Long-term care insurance has its rewards but may not be for everyone

She hired a company to help with his home health care. Insurance paid the first few months. Then the reimbursements stopped.

"I spent countless hours on the phone playing the insurance ducking game," Johnson says. "I had to get the state insurance commission involved, send letters, and threaten to sue."

The insurance company restarted payments. "But every time the assigned processor changed, that person would try and find a weasel route or just not pay me for three months and then claim it was because I didn't clarify something," Johnson says. "It was as if they were torturing me."

Gene Johnson died in May 2007, of pneumonia.

"I still had to struggle to get them to pay the last week," Paula Johnson says. "Having a diagnosis from the Mayo Clinic of Alzheimer's should be a slam-dunk, but still I fought and struggled and begged and pleaded and cried to get the claims paid."

James Stephenson of Morristown, Vt., had to step in and fight for his stepmother's long-term care policy claim. She suffered a severe stroke two years ago and has been in a nursing home ever since. At age 99, Stephenson's father couldn't handle all the paperwork for securing payments. Stephenson stepped in and spent six months fighting the insurer for payments.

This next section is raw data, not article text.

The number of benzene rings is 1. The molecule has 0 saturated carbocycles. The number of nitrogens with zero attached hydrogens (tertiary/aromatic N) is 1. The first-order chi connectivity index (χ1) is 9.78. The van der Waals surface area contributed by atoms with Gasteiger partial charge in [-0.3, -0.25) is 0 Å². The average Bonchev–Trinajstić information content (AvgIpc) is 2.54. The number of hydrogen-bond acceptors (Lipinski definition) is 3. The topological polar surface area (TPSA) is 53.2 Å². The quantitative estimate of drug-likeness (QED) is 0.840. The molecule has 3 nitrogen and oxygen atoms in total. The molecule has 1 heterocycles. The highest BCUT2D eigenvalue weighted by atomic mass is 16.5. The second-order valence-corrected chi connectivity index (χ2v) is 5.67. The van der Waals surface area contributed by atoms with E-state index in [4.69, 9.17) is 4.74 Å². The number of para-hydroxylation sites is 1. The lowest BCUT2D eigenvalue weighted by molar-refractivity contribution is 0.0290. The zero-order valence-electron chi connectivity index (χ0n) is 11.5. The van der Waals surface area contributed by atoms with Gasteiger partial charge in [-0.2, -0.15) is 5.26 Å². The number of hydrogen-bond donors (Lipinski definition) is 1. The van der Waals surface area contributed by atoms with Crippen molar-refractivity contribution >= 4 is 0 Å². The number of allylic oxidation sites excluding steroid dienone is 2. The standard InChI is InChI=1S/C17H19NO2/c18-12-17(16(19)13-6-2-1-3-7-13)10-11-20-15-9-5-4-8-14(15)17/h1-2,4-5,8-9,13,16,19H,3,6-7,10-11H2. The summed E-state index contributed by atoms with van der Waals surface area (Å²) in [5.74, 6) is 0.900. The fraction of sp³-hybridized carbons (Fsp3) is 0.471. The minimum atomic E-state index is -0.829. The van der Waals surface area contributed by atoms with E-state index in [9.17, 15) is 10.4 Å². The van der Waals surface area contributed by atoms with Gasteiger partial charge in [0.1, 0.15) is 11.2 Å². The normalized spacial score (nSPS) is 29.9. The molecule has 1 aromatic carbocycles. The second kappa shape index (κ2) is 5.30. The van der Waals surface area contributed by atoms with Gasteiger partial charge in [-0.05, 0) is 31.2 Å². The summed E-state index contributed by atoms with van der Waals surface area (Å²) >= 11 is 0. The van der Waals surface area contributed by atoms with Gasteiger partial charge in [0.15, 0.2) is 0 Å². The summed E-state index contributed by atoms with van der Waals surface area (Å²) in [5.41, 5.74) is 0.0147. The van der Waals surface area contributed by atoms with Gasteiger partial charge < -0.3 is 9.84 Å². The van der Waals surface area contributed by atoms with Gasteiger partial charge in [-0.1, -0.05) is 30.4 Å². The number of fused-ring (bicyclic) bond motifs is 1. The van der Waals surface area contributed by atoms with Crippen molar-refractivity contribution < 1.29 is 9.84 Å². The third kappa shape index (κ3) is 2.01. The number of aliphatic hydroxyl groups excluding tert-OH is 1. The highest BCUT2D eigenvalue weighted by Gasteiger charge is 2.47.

"I suspect that many companies hope to avoid paying because the insured are too old to go through all the obstacles erected," Stephenson says.

Those in the industry argue that some claims are denied because the consumer doesn't understand a policy's deductible period. Many policies, for example, don't begin to pay until the patient has spent one to three months in a long-term care facility.

Insurers also want to verify that payments will be going to a qualified caregiver, says Jesse Slome, executive director of the American Association for Long-term Care Insurance.

"If you're looking to attack an industry, it's easy to add up all the 'denied' claims," Slome says. "But once the proper paperwork is submitted, most claims are approved."

Rising premiums

Long-term care insurance is essentially a bet with your insurance company over whether you will need long-term care. If you "win" — that is, if you eventually need long-term care — the insurer will pay all or part of the cost. If you "lose," by never needing long-term care, the insurer keeps the premiums. And those premiums can be considerable, especially if you pay over many years.

The odds in a long-term care policy are in the insurer's favor. Most policies are sold to healthy people in their 50s and 60s; most end up never making a claim, or make claims that fall far short of the total premiums they've paid over the years. Those with a high chance of needing long-term care generally can't obtain long-term care insurance.

Jon Lawson, 51, has tried repeatedly to get long-term care insurance coverage. No luck. The Atlanta native has HIV, the virus that can lead to AIDS.

"I have been living with HIV for over 20 years, and I have never been affected by any HIV-related illnesses," he says in an e-mail. "I fully expect to live a long, healthy and productive life. Apparently, the insurance companies will only sell LTC insurance to those they believe will never use it."

Just 7% of all women who are healthy enough to qualify for long-term care policies will need long-term care for more than two years, according to the American Association for Long-term Care Insurance, an industry group. Only 2% of men will need it for more than two years.

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